As I was scrolling through my Instagram feed the other night while my little one was asleep, I saw a post by one of the bloggers I follow. She had uploaded a picture of her clock and her caption was basically a lament about how tired she and her husband were because their baby wasn’t sleeping through the night. She said she was at her wits end. She had over 50 likes and even more comments. Some were suggestions but most were digital hugs and offers of support like “I’ve been there. It gets better.” I know this because I was one of the ones who sent her a digital hug.
The following day, I got an email saying that she had a new post on her blog. Her latest entry explained that she deleted that particular Instagram post because all the digital hugs and comments like “It gets better” weren’t actually helping her, but instead were making her feel worse.
I was bewildered. Hugs we’re making her feel worse? Then, I couldn’t help but think: if she didn’t want to get “hugged”, why didn’t she ask for suggestions on what to do instead of posting this “I’m-tired-and-I’m-so-exhausted” rant on Instagram that left her open to any sort of feedback?
I mentally shrugged then moved on. But a couple of other things have happened in my life since then. Things that have all been related to messages, posts, and the power of words, particularly written words.
I don’t consider myself a good writer. Ines, my brother, and my good friend Jason are three people I know who are blessed with a gift for writing. Not me. I need to work at it.
When I write posts for this blog, I need to think things through very carefully. I plan it out. I read and re-read what I’ve written. I pause and choose the words that will hopefully, aptly convey my thoughts and emotions. I stop, edit, re-write, and edit some more. I try to be witty, honest, and interesting.
When I write for this blog, at the very least, I tell myself that I ought to be coherent; but more than that, I strive to be thoughtful.
After I hit that button to send or publish, I know that what I say, what I write, and the very words I choose to use on this blog, will be up for critique and review by anyone and everyone. Furthermore, I know that I won’t always get the reaction I wanted to evoke. And that’s okay. Everyone has a right to their own opinion, even if they don’t agree with mine.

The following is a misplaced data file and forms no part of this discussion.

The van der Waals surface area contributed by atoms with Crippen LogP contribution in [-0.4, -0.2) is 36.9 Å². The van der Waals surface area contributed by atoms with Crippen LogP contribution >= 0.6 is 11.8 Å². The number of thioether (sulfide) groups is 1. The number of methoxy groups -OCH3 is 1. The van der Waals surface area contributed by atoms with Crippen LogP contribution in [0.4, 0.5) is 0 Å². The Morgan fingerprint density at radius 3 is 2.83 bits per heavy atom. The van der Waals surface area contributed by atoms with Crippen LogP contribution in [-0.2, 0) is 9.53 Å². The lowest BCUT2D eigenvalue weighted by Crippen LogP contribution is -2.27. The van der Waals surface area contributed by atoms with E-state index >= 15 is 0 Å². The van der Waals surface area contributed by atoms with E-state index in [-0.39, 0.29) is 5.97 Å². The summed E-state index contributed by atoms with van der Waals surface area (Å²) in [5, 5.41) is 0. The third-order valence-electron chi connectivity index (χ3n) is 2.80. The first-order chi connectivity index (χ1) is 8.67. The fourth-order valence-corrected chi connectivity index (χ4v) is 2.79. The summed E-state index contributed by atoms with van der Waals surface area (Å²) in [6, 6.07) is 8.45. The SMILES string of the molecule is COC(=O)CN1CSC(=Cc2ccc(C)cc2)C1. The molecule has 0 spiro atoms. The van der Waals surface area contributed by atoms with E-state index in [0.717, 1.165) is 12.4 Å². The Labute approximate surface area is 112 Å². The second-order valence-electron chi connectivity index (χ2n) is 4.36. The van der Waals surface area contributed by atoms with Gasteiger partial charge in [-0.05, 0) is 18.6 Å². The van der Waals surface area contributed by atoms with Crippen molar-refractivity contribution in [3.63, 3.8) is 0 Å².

But when it comes to text messages, chat, or Facebook/Instagram status posts, I’m not as mindful with the words I choose to use. It’s so easy and quick to rattle off what’s on my mind through these various social media platforms, all in 150 characters or less. And so often, because of the process being quick and easy, I’ve been thoughtless.
Carelessly said, in the heat of anger or in a fit of temper, we know spoken words can easily hurt people. But in today’s day and age, where we often “speak” through various social platforms or applications, written words can be even more harmful. There’s no tone of voice, facial expression, or body language to gauge when you’re reading a text message or an email. Reading just the words, especially without knowing the context, can be quite harsh, blunt and hurtful. Then, there’s the fact that the recipient, can choose to review, re-read and analyze those words over and over again.
I’ve texted people carelessly. I end up short-cutting my thoughts so as to fit everything into that 150-160 character limit. Cram it all in one text message, that was my S.O.P. In the process, details are left out and the message ends up to be completely different from what I intended to convey.
I’ve hurt loved ones unintentionally because I was in a hurry to send a reply right away.
But why the rush? The very nature of the medium (text messages, email, etc.) allows me time to be considerate and deliberate with what I say. I ought to be able to take a few seconds to review my text message before hitting “send”. I have the opportunity to re-read and edit any emails I write before clicking on “reply” or “reply all”. It doesn’t have to be instantaneous, as in right-this-very-second-or-you-will-die-if-you-don’t-reply-now-now-now! Moreover, aren’t I the one in control because I write these text messages, emails, etc? And don’t I control my fingers?
“Oh, I’m so sorry I hurt your feelings. That wasn’t what I meant to say. I had a brain fart because of not taking a little time to read what I wrote before hitting ‘send’.”
Brain farts. *Sigh.* I’ve had a lot of them lately.
So beginning today, I strive to also be more thoughtful not just on this blog, but with whatever, wherever and whomever I write to.
1 a : absorbed in thought : meditative b : characterized by careful reasoned thinking
2 a : having thoughts ; heedful b : given to or chosen or made with heedful anticipation of the needs and wants of others
Source: Merriam-Webster Dictionary